Unlike WEP, WPA uses a 48-bit initialization vector and a 128-bit encryption key. More importantly, however, WPA uses what's called the Temporary Key Integrity Protocol (TKIP). Whereas WEP recycles the same key for encrypting all the packets flowing across the network, WPA's TKIP changes the encryption key every single time a packet is transmitted. This, combined with the use of longer keys, prevents a hacker from compromising a router simply by passively observing a large enough set of packet transmissions.


Nothing sucks worse than getting to the office in the morning and realizing you left the most recent copy of an important file—whether it's your to-do list or a PowerPoint presentation—on your home computer. No matter where you are and what computer you're using, you always want the most updated set of documents and files you've got without having to carry 'em around on a thumb drive. Luckily, several free solutions can automatically sync folders between computers—even over the internet, through office firewalls—no matter what operating system you use. Whether you want work files edited at home to magically appear on your PC at the office, or the family room Mac to have a copy of the latest batch of digital photos downloaded onto the computer in the den, three free applications can help.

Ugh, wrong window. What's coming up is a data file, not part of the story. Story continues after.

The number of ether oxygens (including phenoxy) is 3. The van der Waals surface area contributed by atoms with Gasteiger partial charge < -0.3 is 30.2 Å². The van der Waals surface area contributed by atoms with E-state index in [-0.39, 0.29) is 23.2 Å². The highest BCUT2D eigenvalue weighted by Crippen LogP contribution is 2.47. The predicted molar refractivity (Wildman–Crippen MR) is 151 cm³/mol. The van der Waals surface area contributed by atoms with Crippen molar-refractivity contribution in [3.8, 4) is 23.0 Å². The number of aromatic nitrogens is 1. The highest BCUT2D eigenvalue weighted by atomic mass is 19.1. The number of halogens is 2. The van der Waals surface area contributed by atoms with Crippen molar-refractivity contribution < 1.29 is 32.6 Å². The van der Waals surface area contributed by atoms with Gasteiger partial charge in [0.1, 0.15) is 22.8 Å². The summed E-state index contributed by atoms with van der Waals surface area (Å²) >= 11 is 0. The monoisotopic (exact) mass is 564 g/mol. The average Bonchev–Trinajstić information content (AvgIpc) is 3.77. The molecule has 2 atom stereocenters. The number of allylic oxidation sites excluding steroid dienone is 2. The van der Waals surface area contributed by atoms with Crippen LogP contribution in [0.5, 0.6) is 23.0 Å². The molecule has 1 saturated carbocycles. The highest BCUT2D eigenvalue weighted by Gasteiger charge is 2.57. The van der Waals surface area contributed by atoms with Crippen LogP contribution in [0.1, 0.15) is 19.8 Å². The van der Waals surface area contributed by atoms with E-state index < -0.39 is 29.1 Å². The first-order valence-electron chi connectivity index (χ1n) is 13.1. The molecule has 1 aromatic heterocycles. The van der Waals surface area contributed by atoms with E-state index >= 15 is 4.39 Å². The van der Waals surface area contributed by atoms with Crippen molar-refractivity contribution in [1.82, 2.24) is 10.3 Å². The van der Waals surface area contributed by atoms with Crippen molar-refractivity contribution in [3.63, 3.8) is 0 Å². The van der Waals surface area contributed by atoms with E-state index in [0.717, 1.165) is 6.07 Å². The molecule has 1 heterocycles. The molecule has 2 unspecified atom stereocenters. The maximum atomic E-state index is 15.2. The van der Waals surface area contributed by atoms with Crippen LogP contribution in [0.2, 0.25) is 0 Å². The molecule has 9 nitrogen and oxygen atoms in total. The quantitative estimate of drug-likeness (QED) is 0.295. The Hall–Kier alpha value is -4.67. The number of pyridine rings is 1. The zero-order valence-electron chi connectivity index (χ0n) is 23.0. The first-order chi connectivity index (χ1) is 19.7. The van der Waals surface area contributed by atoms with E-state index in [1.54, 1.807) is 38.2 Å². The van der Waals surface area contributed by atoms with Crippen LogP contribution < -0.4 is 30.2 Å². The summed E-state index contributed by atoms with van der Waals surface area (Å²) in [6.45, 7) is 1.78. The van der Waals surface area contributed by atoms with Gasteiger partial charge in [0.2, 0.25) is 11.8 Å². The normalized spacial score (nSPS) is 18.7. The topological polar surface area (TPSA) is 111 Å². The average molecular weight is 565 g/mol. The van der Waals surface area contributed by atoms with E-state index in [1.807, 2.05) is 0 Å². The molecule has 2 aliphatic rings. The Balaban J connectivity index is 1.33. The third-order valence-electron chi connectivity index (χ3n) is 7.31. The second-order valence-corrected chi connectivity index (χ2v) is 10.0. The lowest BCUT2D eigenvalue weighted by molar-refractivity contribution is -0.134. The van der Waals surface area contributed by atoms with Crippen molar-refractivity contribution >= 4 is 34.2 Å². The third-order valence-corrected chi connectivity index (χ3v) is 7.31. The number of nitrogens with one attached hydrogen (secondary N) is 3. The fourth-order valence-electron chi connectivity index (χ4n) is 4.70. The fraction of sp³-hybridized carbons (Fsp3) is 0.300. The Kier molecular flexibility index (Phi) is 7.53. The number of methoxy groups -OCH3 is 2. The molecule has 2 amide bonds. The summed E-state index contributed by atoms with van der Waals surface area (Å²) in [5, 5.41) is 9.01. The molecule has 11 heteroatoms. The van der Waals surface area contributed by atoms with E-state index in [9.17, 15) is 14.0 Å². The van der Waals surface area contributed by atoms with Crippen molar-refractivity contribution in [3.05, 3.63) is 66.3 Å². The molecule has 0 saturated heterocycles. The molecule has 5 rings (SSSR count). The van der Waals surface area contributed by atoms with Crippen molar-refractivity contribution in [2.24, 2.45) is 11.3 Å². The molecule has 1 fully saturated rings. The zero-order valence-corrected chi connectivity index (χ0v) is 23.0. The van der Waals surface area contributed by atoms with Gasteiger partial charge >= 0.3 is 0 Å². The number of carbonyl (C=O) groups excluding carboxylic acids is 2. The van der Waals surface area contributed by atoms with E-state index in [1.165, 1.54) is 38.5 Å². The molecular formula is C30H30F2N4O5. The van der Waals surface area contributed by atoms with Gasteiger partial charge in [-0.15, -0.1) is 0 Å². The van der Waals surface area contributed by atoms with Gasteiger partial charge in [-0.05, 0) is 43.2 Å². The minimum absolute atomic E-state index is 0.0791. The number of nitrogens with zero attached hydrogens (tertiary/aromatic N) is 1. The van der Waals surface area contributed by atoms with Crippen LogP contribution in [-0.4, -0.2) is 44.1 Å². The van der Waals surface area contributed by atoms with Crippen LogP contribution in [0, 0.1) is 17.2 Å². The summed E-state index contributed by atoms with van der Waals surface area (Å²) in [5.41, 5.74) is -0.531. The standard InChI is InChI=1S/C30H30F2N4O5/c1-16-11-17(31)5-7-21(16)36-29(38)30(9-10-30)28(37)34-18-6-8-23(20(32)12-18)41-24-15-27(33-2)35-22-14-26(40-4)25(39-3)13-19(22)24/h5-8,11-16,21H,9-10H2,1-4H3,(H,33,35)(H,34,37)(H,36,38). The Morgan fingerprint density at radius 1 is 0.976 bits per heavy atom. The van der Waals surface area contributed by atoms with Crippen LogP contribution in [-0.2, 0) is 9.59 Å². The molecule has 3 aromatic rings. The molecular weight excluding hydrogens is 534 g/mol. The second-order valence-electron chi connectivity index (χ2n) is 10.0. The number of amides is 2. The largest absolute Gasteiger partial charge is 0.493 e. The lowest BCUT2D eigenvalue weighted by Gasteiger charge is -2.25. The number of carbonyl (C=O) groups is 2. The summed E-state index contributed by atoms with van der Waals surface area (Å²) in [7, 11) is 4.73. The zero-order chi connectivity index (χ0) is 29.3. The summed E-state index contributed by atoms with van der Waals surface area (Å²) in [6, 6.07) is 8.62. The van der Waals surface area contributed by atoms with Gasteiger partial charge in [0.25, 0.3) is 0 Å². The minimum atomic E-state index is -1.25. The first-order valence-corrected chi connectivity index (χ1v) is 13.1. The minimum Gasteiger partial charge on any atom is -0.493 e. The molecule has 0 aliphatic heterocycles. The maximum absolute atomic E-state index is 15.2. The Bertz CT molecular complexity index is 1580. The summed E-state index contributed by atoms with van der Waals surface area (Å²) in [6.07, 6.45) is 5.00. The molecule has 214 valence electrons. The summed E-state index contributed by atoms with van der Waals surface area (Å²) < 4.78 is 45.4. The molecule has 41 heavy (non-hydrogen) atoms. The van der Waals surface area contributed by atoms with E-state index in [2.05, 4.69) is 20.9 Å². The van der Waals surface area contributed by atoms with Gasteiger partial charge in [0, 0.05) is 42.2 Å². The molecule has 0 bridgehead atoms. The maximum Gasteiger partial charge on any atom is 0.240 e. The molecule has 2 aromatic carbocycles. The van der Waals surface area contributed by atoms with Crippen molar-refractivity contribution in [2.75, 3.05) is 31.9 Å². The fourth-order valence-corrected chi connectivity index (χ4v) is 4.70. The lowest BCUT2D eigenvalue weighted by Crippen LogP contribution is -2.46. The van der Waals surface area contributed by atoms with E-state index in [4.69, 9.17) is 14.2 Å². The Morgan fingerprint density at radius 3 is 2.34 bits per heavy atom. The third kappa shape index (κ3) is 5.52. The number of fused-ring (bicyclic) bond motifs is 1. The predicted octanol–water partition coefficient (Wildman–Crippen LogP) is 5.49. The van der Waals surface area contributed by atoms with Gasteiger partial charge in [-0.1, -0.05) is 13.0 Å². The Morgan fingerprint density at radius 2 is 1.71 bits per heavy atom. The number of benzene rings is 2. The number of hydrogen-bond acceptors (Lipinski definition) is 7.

More devices in your living room have Ethernet ports than ever before, but you can't plug them into the network if your router's in the other room. When your Wi-Fi access point is in the home office but your TiVo, Xbox, and media centre are screaming for network love under your TV in the living room, you want a wireless bridge (also known as an Ethernet converter). A wireless bridge catches your home network's Wi-Fi signal and provides ports where you can plug in wired devices near it. Let's take a look at how to wire up your living room using a wireless bridge.